History and experience have shown us that different asset classes and industry sectors generate strong or weak performance at different times.
- Equities have provided the best long-term performance of the major asset classes
- Bonds, on the other hand, are often viewed as medium-to-lower-risk investments
- Diversification spreads your investments across more than one asset class.
History and experience have shown us that different asset classes and industry sectors generate strong or weak performance at different times. For example, equities are widely acknowledged to have provided the best long-term performance of the major asset classes. However, the many investors who lived through the pain of the credit crunch and its aftermath know – only too well – that things can be very different in the short term.
“Many investors find themselves tempted to chase the best returns”
Bonds, on the other hand, are often viewed as medium-to-lower-risk investments, particularly when economic growth is on the wane. Meanwhile, in times of uncertainty, many investors make tracks for the perceived safety of cash – but if you allow your money to languish too long in a deposit account, its real value can fall prey to the corrosive effects of inflation.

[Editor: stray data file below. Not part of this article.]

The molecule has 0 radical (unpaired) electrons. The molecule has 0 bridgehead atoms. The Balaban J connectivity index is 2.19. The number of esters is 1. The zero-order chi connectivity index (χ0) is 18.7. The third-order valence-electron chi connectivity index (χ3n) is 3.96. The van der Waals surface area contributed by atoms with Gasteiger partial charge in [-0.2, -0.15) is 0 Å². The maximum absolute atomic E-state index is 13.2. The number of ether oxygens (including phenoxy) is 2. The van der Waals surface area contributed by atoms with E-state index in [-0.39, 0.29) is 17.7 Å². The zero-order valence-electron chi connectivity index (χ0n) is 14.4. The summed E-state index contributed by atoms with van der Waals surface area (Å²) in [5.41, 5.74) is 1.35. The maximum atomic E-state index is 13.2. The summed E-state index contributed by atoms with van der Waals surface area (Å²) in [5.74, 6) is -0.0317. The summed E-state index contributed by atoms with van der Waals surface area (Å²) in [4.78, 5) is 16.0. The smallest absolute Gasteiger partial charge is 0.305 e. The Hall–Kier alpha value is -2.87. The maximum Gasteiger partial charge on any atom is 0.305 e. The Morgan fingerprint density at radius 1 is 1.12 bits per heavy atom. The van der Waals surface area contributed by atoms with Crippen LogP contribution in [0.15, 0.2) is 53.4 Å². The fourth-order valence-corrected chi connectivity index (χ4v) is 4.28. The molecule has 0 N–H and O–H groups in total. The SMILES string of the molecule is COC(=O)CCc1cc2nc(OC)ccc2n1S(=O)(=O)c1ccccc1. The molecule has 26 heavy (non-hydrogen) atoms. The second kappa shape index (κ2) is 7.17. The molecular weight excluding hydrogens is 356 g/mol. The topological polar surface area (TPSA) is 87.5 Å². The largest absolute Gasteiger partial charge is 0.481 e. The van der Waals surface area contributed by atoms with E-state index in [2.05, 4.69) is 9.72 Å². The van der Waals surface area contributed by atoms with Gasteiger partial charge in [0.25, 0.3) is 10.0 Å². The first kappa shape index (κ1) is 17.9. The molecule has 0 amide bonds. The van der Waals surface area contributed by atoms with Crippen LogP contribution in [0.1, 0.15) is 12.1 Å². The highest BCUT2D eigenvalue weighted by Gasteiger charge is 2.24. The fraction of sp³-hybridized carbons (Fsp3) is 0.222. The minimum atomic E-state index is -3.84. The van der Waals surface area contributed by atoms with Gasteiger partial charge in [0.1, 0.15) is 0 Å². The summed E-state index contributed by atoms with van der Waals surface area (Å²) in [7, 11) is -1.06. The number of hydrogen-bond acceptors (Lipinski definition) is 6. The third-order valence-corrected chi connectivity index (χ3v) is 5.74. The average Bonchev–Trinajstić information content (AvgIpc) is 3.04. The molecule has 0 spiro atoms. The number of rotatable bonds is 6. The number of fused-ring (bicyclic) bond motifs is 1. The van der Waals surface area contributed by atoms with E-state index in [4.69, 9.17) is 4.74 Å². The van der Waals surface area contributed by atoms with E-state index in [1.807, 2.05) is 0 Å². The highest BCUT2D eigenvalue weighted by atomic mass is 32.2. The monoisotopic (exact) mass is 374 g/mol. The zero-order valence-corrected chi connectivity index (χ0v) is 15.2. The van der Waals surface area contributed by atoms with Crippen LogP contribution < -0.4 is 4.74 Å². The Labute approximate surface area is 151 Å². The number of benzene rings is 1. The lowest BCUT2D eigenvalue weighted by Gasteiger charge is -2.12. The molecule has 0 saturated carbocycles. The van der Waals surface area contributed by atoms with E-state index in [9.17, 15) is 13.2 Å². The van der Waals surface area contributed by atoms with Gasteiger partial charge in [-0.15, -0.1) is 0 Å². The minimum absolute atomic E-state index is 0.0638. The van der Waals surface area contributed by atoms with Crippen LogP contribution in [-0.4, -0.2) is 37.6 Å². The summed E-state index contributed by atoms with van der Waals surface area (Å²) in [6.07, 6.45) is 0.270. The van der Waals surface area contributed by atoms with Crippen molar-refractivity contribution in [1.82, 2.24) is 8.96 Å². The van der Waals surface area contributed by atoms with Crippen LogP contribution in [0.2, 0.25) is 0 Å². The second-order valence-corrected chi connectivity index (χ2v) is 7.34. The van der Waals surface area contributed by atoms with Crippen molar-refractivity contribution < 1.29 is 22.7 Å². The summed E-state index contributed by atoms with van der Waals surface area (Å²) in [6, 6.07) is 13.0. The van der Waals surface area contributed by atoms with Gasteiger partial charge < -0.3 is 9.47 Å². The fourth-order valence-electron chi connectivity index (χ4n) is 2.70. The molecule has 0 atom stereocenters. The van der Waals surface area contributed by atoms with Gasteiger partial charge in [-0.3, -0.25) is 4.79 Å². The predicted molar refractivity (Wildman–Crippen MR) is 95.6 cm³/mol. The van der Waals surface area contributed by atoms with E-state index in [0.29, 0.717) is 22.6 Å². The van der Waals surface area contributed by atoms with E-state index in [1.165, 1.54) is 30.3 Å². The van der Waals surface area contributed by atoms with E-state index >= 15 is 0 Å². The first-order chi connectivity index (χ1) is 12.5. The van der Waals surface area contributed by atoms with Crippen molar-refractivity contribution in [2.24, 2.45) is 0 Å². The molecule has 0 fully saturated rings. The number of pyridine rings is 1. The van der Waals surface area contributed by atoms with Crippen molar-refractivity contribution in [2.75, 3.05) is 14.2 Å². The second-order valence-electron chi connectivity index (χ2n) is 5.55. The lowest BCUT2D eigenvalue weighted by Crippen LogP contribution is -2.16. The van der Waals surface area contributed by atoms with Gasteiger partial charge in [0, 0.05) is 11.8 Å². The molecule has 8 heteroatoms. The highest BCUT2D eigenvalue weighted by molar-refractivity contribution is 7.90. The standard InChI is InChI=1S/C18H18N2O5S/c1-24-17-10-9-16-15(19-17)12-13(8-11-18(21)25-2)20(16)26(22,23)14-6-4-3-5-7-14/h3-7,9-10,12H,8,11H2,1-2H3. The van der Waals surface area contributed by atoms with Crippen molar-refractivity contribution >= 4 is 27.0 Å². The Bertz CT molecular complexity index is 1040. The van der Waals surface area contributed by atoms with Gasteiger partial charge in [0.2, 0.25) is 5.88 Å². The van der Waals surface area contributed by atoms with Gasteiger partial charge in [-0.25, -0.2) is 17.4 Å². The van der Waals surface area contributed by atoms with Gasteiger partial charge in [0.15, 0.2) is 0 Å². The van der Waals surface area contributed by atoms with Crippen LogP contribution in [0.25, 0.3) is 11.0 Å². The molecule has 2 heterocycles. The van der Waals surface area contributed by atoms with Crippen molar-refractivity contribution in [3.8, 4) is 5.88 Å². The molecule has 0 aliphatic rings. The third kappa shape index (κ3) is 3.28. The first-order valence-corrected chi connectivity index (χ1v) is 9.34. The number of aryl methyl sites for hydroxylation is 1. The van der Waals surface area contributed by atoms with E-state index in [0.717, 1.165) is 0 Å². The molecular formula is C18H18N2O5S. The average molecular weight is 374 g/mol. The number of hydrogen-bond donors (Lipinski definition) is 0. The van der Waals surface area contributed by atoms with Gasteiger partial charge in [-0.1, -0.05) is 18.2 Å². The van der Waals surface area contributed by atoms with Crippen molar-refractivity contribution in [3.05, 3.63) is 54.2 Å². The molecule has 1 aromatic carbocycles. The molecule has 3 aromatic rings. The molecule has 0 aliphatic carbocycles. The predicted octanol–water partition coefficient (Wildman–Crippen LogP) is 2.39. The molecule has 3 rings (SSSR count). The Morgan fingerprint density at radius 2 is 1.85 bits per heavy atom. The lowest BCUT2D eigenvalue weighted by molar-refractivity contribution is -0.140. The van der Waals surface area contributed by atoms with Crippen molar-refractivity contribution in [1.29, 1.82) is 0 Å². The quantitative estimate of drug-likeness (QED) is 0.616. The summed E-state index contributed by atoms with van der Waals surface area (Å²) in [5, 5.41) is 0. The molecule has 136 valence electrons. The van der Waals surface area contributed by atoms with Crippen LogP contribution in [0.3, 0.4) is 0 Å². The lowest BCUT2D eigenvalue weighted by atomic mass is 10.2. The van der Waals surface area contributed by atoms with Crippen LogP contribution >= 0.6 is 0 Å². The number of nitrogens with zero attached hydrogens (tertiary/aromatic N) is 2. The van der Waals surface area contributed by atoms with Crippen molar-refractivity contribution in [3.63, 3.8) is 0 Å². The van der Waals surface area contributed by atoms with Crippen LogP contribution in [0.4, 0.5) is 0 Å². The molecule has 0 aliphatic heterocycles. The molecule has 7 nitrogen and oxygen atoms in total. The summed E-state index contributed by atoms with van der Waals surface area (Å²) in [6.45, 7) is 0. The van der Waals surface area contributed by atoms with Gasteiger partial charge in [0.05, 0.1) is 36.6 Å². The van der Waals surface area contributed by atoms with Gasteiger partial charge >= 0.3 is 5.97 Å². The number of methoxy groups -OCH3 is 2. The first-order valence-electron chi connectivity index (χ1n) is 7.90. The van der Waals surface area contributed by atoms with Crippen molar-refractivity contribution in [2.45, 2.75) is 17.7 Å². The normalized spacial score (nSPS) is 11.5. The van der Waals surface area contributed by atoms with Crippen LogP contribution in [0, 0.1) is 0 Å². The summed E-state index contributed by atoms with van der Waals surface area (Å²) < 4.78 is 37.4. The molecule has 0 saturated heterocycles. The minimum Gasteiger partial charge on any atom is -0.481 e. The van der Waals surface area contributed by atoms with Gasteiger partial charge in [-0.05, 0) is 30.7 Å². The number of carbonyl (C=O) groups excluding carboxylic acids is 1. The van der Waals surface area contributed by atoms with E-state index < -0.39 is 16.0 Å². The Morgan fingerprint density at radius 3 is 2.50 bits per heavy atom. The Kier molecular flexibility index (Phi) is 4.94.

The theory runs like this: during periods of strong economic growth, equities are likely to perform well, whereas when economic growth is in decline, bonds and cash should prove more rewarding. In addition, there are "specialist" asset classes – such as commodities and property – whose performance tends to differ from that of the mainstream asset classes. However, specialist and alternative investments require expert advice and should be approached with a degree of caution.
Many investors find themselves tempted to chase the best returns by jumping from one asset class to the next. However, this strategy rarely works in practice. If it were easy to determine when and where to move next, everyone would be rich; in fact, many of the most seasoned investment professionals prefer not to make such risky decisions, believing that any success will be attributable to luck rather than their own skill or judgement.
Therefore, instead of trying to identify the right asset class, and the right time to invest, it is worth considering a portfolio that is exposed to a range of asset classes. This approach is known as diversification: the act of spreading your investments across more than one asset class. This ensures that your portfolio benefits not only from its exposure to asset classes that are performing well, but also from the fact that it is not over-exposed to asset classes that are performing poorly. As a result, your overall investment returns are smoothed out as performance rotates through the asset classes.